Dealing with M&A: What You Don’t Know Can Hurt You


Dealing with a potential sale or acquisition can be a stressful time for a bank’s board. Bank Director asked speakers at its upcoming Acquire or Be Acquired conference in Phoenix, Arizona, to describe what bank boards understand the least about M&A transactions, with an eye toward improving a board’s readiness to deal with these issues.

What aspect of M&A transactions do bank boards understand the least?

Kanaly-Mark.pngThe most misunderstood part of the M&A process, from a board perspective, is the difference between the current deal environment—where deals are priced as a function of tangible book value, and are measured by the earn-back period and the cost savings—versus deals in the ‘90s and early 2000s, which were priced based upon earnings and opportunity (growth). This leads to large disconnects on pricing, opportunity, etc.

— Mark Kanaly, partner, Alston & Bird LLP

Plotkin_Ben.jpgGenerally, boards struggle with the concepts related to relative valuation. In other words, how do you evaluate the currency you are receiving in return for the sale of the company? This involves much more than simply looking at the stock market trading values of both involved companies. In particular, the growth prospects and quality of earnings of an acquirer should be important considerations in the analysis of relative valuation.

— Ben A. Plotkin, executive vice president and KBW vice chairman, Stifel Financial Corp.

Quad-Rich.pngShareholder value in an M&A transaction is more about what happens after closing than the multiple achieved at signing. For sellers, it means acquiring an attractively priced currency with upside potential, a strong dividend and liquidity. It means finding an experienced partner to navigate the regulatory approval process, access additional capital if necessary, and treat new customers, employees, shareholders and communities like their own. For buyers, it means setting, and then exceeding, reasonable financial expectations, executing the operational integration flawlessly, blending two cultures into one, and putting customers first. Many high multiple transactions have turned out poorly for the seller and low multiple transactions have turned out poorly for the buyer because of a lack of planning and execution.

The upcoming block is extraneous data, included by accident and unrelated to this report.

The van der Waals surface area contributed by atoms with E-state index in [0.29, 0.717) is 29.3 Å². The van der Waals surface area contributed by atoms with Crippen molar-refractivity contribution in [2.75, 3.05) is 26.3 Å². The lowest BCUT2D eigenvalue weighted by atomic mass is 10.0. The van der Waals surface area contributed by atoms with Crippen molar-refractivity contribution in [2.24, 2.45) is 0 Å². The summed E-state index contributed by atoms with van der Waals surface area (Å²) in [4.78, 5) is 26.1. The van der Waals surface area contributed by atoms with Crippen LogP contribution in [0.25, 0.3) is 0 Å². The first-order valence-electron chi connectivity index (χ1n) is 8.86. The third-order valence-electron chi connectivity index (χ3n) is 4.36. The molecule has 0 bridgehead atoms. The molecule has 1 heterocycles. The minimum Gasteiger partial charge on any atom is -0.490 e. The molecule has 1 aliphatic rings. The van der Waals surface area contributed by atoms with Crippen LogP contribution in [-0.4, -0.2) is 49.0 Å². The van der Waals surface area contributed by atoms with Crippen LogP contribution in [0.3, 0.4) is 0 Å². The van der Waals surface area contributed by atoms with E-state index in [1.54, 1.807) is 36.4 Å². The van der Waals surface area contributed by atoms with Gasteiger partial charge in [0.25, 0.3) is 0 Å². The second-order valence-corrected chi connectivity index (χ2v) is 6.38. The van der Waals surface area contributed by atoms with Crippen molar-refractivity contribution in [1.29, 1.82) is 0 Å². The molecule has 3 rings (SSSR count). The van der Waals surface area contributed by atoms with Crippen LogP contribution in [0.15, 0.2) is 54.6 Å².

— Richard L. Quad, senior managing director & co-head, Financial Institutions Group, Griffin Financial Group LLC

Hay_Laura.pngWe often find that directors are surprised at the impact golden parachute provisions have for the bank and the executive. As boards continue to eliminate gross-up provisions, they often make decisions on how to handle change-in-control severance payments that would be subject to excise tax without any financial analysis or review of the other agreement provisions. We have found situations where the aggregate cost of all severance payments could be a barrier or that payments to certain executives are far lower than intended. Digging into the change-in-control provisions and running financial scenarios can help to avoid surprises that could derail a deal.